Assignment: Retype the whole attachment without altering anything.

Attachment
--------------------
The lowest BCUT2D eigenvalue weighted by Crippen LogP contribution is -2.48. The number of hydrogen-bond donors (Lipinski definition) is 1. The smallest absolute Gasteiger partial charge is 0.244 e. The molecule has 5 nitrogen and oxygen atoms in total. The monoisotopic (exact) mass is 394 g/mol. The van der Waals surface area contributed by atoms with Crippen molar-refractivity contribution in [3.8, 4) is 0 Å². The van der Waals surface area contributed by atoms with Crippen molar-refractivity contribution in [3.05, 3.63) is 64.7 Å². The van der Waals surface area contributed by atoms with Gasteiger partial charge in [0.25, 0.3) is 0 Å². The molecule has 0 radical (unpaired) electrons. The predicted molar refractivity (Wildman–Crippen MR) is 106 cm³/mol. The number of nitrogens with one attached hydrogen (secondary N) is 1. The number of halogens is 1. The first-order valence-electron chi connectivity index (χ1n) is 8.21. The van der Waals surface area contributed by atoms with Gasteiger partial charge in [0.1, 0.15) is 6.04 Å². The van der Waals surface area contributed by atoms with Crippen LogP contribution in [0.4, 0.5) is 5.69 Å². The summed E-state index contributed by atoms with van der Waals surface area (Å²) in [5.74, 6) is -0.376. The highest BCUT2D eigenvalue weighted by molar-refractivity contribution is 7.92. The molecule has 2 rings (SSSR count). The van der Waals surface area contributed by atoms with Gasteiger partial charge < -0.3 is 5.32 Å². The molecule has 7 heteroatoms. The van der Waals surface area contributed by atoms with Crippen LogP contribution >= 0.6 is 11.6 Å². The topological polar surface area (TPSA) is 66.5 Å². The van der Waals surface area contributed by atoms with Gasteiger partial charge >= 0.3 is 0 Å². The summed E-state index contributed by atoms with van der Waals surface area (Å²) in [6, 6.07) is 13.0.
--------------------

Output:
The lowest BCUT2D eigenvalue weighted by Crippen LogP contribution is -2.48. The number of hydrogen-bond donors (Lipinski definition) is 1. The smallest absolute Gasteiger partial charge is 0.244 e. The molecule has 5 nitrogen and oxygen atoms in total. The monoisotopic (exact) mass is 394 g/mol. The van der Waals surface area contributed by atoms with Crippen molar-refractivity contribution in [3.8, 4) is 0 Å². The van der Waals surface area contributed by atoms with Crippen molar-refractivity contribution in [3.05, 3.63) is 64.7 Å². The van der Waals surface area contributed by atoms with Gasteiger partial charge in [0.25, 0.3) is 0 Å². The molecule has 0 radical (unpaired) electrons. The predicted molar refractivity (Wildman–Crippen MR) is 106 cm³/mol. The number of nitrogens with one attached hydrogen (secondary N) is 1. The number of halogens is 1. The first-order valence-electron chi connectivity index (χ1n) is 8.21. The van der Waals surface area contributed by atoms with Gasteiger partial charge in [0.1, 0.15) is 6.04 Å². The van der Waals surface area contributed by atoms with Crippen LogP contribution in [0.4, 0.5) is 5.69 Å². The summed E-state index contributed by atoms with van der Waals surface area (Å²) in [5.74, 6) is -0.376. The highest BCUT2D eigenvalue weighted by molar-refractivity contribution is 7.92. The molecule has 2 rings (SSSR count). The van der Waals surface area contributed by atoms with Gasteiger partial charge < -0.3 is 5.32 Å². The molecule has 7 heteroatoms. The van der Waals surface area contributed by atoms with Crippen LogP contribution >= 0.6 is 11.6 Å². The topological polar surface area (TPSA) is 66.5 Å². The van der Waals surface area contributed by atoms with Gasteiger partial charge >= 0.3 is 0 Å². The summed E-state index contributed by atoms with van der Waals surface area (Å²) in [6, 6.07) is 13.0.